Also, the Personal Cloud feature only works well when you want access to a single server. For example, if your brother wants to share access to his server with you and your cousin wants to do the same with another server, you'd have a hard time accessing both at the same time, if at all.
The Home Media Network Hard Drive Cloud Edition offers two tiers of access to the server's storage. By default, it's a free-for-all approach, meaning everybody has full access to all share folders. If you want to restrict access, you'll need to turn on the security feature, which changes access to the server to account-based access, meaning users will need to enter a username and password. You can create unlimited number of user accounts using the server's Web interface. Note that this also changes for those who want to access the server via the Personal Cloud feature, and you'll have to provide them with a user account in addition to the access code. We find that it's better to use the server without the security feature turned on, to avoid making it confusing for home users.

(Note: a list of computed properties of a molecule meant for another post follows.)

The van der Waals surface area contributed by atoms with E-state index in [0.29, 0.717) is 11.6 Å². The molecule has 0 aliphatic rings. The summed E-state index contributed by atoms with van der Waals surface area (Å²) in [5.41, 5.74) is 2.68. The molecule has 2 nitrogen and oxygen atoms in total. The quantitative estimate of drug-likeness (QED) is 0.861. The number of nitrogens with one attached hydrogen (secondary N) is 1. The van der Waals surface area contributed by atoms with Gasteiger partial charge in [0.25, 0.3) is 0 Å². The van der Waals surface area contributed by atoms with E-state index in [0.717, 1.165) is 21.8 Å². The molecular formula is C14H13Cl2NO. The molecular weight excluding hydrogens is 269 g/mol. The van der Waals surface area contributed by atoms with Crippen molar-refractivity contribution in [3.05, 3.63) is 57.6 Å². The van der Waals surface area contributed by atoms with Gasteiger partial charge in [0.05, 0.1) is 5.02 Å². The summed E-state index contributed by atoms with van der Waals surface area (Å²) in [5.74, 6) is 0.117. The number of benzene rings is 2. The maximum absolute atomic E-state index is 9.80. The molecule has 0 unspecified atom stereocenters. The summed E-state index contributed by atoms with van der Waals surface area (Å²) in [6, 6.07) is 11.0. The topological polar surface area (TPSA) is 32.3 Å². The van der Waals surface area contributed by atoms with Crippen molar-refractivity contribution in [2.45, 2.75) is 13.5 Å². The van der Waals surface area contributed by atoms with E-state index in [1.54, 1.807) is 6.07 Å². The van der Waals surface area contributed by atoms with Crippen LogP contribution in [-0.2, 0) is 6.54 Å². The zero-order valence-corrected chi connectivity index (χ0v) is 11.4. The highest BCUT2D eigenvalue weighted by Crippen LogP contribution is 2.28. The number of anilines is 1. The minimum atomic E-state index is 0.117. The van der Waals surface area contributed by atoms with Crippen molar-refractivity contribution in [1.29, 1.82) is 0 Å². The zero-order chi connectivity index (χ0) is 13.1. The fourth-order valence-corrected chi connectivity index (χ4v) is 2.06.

In a local network on a Windows computer, you don't really need to use the Iomega Storage Manager to access the server, as it fully supports the Windows SMB protocol, meaning it can be browsed using Windows Explorer and you can access or map the network drives to its share folders manually. On a Mac, however, even though the server will automatically appear in the Finder, in our experience, the Iomega Storage Manager software is needed for the computer to access its share folders.